Am I the only person who needs an address when being invited to an event?
I don’t know if it is a Nashville thing, or a Southern thing, or just a thoughtless thing, but I keep seeing invitations to events and they tell the name of the place but not the address.
There was a medieval group I belonged to that had its meetings “at the Shoney’s near Opryland.” This was the information on the group’s website, open to members and nonmembers. That line tells me nothing. I had never been to Opryland. I didn’t know where it was in relation to where I live, and I certainly didn’t know where the Shoney’s was in relation to that. I understand that Opryland is huge, so the Shoney’s could be anywhere around there. I finally figured it out by going to the Shoney’s website, looking up the addresses of all the Shoney’s in Nashville, then looking up the address of Opryland and comparing.
Is it so hard to put the street address?
Think of how many people might have been interested in joining this group who didn’t because they didn’t know where to meet. Then, once the person is inside the Shoney’s, where do they go? Further directions need to state something like “In the group meeting room” or “ask for the SCA group”.
Don’t assume. If people knew where you were meeting, they wouldn’t need to look it up on the website.
In Nashville, they often tell you where something is by the name of the building and not the address. “The concert is at the War Memorial Building”. This is useless. It might be at “Citizen’s Plaza” or “The TPAC building”. Lots of buildings downtown have names apparently. They also have addresses, but event organizers never share them.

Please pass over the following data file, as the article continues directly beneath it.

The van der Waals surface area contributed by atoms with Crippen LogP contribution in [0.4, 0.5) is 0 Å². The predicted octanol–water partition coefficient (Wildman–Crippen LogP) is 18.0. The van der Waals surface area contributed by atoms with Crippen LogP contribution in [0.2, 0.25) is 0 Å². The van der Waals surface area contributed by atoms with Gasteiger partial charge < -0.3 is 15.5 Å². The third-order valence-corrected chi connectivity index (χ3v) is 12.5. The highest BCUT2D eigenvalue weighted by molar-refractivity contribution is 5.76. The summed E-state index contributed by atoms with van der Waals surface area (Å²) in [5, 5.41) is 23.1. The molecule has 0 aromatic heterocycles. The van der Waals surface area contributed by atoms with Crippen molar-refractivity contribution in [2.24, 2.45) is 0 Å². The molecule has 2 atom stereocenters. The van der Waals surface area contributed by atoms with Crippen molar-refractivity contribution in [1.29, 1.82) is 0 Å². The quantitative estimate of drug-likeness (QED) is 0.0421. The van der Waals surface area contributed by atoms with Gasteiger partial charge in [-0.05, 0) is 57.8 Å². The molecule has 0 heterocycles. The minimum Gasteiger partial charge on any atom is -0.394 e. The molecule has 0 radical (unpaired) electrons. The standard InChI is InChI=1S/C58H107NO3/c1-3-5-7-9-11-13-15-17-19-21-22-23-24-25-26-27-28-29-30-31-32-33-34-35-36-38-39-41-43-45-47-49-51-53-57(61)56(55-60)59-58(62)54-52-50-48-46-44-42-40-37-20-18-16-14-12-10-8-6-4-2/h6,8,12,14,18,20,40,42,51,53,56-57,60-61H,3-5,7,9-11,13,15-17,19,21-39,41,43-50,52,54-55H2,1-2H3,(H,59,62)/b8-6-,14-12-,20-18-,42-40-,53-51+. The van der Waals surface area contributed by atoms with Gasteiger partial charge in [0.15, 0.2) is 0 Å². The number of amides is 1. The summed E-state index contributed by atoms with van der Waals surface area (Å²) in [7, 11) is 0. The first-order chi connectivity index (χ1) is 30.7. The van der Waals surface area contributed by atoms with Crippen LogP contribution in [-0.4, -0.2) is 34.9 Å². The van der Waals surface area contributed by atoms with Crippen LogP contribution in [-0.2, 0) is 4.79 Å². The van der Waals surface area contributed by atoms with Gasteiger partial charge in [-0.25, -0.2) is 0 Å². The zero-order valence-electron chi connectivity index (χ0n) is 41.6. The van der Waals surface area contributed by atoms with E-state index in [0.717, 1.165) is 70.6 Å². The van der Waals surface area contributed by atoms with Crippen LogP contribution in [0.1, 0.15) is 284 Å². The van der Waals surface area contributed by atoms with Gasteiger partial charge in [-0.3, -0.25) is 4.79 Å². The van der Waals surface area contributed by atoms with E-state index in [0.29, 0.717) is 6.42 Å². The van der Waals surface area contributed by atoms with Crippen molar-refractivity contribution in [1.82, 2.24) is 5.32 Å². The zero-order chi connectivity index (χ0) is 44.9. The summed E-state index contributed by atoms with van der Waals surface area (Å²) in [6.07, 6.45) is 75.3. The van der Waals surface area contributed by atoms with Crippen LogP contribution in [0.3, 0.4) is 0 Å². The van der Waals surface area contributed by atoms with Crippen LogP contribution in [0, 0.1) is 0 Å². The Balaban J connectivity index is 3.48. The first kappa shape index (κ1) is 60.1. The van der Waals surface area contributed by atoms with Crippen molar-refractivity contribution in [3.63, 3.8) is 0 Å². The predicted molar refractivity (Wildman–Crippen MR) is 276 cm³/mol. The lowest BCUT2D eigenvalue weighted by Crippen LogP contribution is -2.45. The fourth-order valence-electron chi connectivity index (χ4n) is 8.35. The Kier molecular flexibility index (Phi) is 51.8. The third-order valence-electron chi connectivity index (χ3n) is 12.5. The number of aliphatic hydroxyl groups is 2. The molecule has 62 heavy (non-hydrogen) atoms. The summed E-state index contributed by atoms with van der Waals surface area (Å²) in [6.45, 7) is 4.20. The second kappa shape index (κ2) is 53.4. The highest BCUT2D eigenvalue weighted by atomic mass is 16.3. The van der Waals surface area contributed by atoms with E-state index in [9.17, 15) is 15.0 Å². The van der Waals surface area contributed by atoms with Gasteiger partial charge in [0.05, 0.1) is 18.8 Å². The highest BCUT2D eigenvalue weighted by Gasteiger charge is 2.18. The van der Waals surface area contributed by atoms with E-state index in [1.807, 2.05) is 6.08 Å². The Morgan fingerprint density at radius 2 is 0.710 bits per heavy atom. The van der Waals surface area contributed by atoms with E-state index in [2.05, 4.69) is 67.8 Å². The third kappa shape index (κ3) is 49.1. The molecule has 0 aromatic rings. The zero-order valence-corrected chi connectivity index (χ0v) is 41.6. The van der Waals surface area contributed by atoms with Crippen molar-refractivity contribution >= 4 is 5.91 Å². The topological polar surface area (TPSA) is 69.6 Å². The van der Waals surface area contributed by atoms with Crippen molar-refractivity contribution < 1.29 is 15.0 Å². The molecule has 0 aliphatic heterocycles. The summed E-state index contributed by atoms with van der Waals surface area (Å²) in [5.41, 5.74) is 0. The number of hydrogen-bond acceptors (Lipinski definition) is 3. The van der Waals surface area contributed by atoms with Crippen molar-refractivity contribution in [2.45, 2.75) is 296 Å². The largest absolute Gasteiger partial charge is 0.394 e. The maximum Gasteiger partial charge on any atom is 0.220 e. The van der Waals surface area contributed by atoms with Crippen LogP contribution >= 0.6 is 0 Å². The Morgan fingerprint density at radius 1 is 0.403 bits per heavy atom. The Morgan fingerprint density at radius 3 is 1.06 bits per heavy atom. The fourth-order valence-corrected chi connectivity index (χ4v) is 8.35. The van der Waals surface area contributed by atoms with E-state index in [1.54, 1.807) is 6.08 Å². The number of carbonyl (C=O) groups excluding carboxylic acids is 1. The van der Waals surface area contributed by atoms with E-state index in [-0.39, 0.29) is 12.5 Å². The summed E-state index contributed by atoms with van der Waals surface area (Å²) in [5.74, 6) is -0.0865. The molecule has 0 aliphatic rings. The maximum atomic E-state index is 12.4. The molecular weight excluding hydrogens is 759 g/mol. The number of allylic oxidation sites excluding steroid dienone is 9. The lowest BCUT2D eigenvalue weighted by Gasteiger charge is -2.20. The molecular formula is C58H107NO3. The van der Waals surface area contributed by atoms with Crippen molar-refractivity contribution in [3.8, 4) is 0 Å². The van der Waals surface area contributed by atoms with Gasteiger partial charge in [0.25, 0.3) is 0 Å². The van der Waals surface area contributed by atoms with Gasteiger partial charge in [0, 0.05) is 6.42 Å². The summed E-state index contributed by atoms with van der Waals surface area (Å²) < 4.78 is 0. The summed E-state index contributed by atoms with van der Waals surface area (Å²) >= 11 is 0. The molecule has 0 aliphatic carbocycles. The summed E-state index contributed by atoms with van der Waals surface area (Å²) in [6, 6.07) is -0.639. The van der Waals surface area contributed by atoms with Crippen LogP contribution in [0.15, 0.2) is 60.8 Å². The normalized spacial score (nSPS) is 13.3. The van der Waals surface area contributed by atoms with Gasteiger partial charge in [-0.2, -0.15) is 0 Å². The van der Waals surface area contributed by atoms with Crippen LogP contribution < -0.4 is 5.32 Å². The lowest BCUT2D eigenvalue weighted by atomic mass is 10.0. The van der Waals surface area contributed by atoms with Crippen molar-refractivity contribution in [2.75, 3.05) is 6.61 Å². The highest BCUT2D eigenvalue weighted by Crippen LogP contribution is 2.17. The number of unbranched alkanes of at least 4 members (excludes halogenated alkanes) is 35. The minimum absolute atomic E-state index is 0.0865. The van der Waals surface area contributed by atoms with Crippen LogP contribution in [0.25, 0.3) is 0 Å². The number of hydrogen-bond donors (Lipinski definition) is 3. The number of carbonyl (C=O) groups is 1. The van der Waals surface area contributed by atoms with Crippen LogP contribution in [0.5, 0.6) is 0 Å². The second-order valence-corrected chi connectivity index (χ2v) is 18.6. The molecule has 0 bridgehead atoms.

If you want more people to go to your event, give as much information as possible. Assume your audience isn’t from around there. Think about it from their perspective. Sure, you are in the middle of this event and you know all about it, but they don’t. If you want it to be a success, share as much as possible. Oversharing is better than undersharing.
Tell the exact street address. Don’t just give a name of the site. Give that too, but not just that. Provide a map if possible.
Tell what the age range is. Are children allowed? If it is adults only, do you have babysitting arranged on site? It is only for children?
Is there a fee? How much? What payment forms are allowed? If you only take cash, tell that. Plenty of people don’t carry cash these days.
When will it start and end?
Is there a form that participants will need to print out and bring with them?
Are there any special things that participants need to bring – food, musical instruments, chairs?
You will avoid a lot of frustration if you tell people as much as you can. Assume (correctly) that they know nothing about what you are planning, and share it. Sure, there is only so much you can put on a flyer. You could put a link on your flyer, but not everybody has access to the internet all the time. Take the time and the space and put as much as you can on there. And give a contact phone number and a name.
If you don’t have enough information on your event page, you might as well not have the event.